Concern about school shootings tied to anxiety, panic in U.S. teens

Concern about school shootings tied to anxiety, panic in U.S. teens


(HealthDay)—Concern, worry, and stress related to school violence or shootings may be risk factors for internalizing problems among U.S. teens, according to a study published online Nov. 1 in JAMA Network Open.

Kira E. Riehm, from Johns Hopkins University in Baltimore, and colleagues examined the prospective association of concern, worry, and stress related to school violence or shootings with internalizing problems. The analysis included three surveys administered six months apart among 2,263 students from 10 high schools in Los Angeles.

The researchers found that appreciable proportions of students reported being very or extremely concerned (38.2 percent), worried (31.8 percent), or stressed (15.2 percent) about shootings or violence at their school or other schools. Concerns about school violence or shootings were associated with clinically significant generalized (odds ratio [OR], 1.31; 95 percent confidence interval [CI], 1.15 to 1.50) and panic symptoms (OR, 1.18; 95 percent CI, 1.05 to 1.32). There was no association observed between concern and (OR, 1.13; 95 percent CI, 0.99 to 1.30) at the six-month follow-up. However, there was a significant association between concern with or shootings and depressive symptoms for Black youth (OR, 3.15; 95 percent CI, 1.38 to 7.19) and non-Hispanic/Latinx White youth (OR, 1.62; 95 percent CI, 1.25 to 2.09). These associations were not altered by sex.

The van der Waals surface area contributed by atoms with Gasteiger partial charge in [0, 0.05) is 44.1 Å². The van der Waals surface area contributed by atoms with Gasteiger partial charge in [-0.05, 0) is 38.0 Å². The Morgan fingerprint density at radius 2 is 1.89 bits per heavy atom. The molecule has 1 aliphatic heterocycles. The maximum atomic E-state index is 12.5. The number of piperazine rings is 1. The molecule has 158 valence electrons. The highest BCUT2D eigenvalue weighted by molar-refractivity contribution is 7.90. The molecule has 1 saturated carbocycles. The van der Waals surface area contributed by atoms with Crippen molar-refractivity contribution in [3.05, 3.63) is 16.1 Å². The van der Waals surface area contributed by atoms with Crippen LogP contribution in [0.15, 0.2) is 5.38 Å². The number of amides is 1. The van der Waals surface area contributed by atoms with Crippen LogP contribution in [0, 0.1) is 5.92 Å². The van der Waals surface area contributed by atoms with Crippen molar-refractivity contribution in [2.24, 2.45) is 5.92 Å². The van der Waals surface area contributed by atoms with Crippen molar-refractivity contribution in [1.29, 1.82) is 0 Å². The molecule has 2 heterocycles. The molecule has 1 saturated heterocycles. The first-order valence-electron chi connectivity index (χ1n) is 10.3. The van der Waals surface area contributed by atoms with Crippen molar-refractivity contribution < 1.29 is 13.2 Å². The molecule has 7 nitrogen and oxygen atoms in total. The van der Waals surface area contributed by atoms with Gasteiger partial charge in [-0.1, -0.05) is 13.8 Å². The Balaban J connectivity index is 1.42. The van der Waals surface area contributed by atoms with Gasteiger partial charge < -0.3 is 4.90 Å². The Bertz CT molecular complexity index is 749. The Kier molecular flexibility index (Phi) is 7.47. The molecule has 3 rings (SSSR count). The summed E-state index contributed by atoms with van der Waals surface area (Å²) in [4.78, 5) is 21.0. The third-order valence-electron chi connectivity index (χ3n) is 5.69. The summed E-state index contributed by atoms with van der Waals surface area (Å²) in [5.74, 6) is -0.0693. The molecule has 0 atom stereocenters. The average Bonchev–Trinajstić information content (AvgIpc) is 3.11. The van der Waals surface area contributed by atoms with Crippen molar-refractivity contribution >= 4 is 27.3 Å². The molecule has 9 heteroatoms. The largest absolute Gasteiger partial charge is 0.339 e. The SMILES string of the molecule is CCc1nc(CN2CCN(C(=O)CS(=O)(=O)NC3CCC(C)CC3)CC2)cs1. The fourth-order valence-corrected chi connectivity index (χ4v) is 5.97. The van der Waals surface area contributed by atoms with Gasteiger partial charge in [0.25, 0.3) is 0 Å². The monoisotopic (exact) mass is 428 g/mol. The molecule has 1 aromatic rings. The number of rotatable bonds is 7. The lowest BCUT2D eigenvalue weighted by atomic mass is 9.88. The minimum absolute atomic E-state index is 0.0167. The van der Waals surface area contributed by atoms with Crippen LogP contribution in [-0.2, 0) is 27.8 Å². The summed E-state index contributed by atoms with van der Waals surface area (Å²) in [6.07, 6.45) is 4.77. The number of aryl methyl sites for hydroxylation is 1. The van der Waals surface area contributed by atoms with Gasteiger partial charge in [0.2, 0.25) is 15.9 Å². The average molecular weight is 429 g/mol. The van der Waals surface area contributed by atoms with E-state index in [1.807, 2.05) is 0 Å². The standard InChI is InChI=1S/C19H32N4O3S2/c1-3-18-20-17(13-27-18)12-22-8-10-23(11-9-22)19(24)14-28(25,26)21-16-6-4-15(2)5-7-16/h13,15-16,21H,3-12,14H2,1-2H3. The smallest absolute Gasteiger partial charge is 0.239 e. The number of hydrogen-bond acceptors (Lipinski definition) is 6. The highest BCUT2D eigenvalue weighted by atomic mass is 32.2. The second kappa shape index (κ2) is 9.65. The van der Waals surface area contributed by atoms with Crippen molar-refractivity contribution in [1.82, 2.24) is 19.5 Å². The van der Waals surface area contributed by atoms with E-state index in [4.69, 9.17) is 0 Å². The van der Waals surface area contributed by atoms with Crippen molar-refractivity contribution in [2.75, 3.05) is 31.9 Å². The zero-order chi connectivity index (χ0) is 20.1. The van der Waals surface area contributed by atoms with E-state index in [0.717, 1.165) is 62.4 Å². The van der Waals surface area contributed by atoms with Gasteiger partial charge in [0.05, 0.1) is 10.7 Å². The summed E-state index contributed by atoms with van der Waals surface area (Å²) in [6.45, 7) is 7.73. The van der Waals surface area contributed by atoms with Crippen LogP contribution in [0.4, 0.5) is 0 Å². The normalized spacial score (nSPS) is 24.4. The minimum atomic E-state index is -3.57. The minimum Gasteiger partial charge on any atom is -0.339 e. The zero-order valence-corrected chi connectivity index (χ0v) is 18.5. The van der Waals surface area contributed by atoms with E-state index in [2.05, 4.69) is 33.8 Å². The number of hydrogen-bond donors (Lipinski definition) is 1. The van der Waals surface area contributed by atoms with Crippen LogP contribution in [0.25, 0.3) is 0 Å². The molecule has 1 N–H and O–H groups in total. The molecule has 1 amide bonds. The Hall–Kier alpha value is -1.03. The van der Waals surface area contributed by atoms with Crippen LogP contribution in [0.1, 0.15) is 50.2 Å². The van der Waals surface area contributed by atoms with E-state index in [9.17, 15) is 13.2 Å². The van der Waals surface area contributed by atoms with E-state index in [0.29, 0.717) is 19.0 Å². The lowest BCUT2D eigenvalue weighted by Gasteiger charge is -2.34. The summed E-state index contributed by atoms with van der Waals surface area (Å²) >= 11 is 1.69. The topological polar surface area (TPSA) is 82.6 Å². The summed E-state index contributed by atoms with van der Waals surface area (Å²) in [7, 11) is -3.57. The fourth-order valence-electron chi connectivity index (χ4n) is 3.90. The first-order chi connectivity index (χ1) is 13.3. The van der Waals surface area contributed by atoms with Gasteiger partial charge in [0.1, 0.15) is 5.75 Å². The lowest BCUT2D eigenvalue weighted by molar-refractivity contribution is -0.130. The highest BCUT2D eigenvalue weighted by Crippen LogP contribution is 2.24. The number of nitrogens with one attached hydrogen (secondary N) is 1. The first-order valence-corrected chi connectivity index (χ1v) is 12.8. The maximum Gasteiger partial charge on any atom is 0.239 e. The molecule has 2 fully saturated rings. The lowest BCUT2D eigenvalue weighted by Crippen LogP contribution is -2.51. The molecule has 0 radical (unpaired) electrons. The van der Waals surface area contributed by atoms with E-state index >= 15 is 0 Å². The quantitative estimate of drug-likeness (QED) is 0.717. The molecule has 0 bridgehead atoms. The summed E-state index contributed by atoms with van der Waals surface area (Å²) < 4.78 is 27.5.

“This study highlights the need for research on interventions that can foster perceptions of safety at schools, prevent downstream violent behaviors, and improve the mental health of youth,” the authors write.


Gun violence exposure associated with higher rates of mental health-related ED visits by children


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